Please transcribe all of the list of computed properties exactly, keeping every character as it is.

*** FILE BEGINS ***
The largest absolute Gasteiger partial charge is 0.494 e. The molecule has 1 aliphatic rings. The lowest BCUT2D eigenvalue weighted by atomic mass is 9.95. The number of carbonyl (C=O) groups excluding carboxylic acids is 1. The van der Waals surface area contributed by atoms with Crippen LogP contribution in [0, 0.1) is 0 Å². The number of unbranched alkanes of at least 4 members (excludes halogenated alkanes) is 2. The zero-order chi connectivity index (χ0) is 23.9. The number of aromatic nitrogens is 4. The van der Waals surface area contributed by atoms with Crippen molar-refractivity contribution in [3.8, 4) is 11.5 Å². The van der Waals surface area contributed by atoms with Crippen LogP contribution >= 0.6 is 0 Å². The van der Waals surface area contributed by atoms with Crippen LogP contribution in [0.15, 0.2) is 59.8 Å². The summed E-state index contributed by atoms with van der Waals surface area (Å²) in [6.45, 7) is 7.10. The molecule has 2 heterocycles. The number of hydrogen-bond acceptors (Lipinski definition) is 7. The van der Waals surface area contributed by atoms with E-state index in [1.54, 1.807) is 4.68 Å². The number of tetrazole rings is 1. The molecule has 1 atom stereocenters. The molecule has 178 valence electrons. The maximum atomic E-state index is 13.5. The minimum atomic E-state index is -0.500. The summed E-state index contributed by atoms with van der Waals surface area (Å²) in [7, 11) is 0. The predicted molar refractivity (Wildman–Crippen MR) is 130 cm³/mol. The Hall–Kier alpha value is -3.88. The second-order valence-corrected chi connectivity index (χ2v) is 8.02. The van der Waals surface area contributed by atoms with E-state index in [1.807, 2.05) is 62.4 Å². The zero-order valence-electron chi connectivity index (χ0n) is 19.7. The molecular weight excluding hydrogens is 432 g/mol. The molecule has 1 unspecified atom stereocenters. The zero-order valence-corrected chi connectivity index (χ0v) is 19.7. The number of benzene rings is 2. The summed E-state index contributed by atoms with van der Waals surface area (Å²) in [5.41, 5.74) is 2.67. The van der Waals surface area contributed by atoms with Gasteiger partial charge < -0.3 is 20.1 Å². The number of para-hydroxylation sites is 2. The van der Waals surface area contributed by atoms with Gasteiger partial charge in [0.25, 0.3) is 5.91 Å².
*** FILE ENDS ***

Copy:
The largest absolute Gasteiger partial charge is 0.494 e. The molecule has 1 aliphatic rings. The lowest BCUT2D eigenvalue weighted by atomic mass is 9.95. The number of carbonyl (C=O) groups excluding carboxylic acids is 1. The van der Waals surface area contributed by atoms with Crippen LogP contribution in [0, 0.1) is 0 Å². The number of unbranched alkanes of at least 4 members (excludes halogenated alkanes) is 2. The zero-order chi connectivity index (χ0) is 23.9. The number of aromatic nitrogens is 4. The van der Waals surface area contributed by atoms with Crippen molar-refractivity contribution in [3.8, 4) is 11.5 Å². The van der Waals surface area contributed by atoms with Crippen LogP contribution >= 0.6 is 0 Å². The van der Waals surface area contributed by atoms with Crippen LogP contribution in [0.15, 0.2) is 59.8 Å². The summed E-state index contributed by atoms with van der Waals surface area (Å²) in [6.45, 7) is 7.10. The molecule has 2 heterocycles. The number of hydrogen-bond acceptors (Lipinski definition) is 7. The van der Waals surface area contributed by atoms with E-state index in [1.54, 1.807) is 4.68 Å². The number of tetrazole rings is 1. The molecule has 1 atom stereocenters. The molecule has 178 valence electrons. The maximum atomic E-state index is 13.5. The minimum atomic E-state index is -0.500. The summed E-state index contributed by atoms with van der Waals surface area (Å²) in [7, 11) is 0. The predicted molar refractivity (Wildman–Crippen MR) is 130 cm³/mol. The Hall–Kier alpha value is -3.88. The second-order valence-corrected chi connectivity index (χ2v) is 8.02. The van der Waals surface area contributed by atoms with E-state index in [1.807, 2.05) is 62.4 Å². The zero-order valence-electron chi connectivity index (χ0n) is 19.7. The molecular weight excluding hydrogens is 432 g/mol. The molecule has 1 unspecified atom stereocenters. The zero-order valence-corrected chi connectivity index (χ0v) is 19.7. The number of benzene rings is 2. The summed E-state index contributed by atoms with van der Waals surface area (Å²) in [5.41, 5.74) is 2.67. The van der Waals surface area contributed by atoms with Gasteiger partial charge < -0.3 is 20.1 Å². The number of para-hydroxylation sites is 2. The van der Waals surface area contributed by atoms with Gasteiger partial charge in [0.25, 0.3) is 5.91 Å².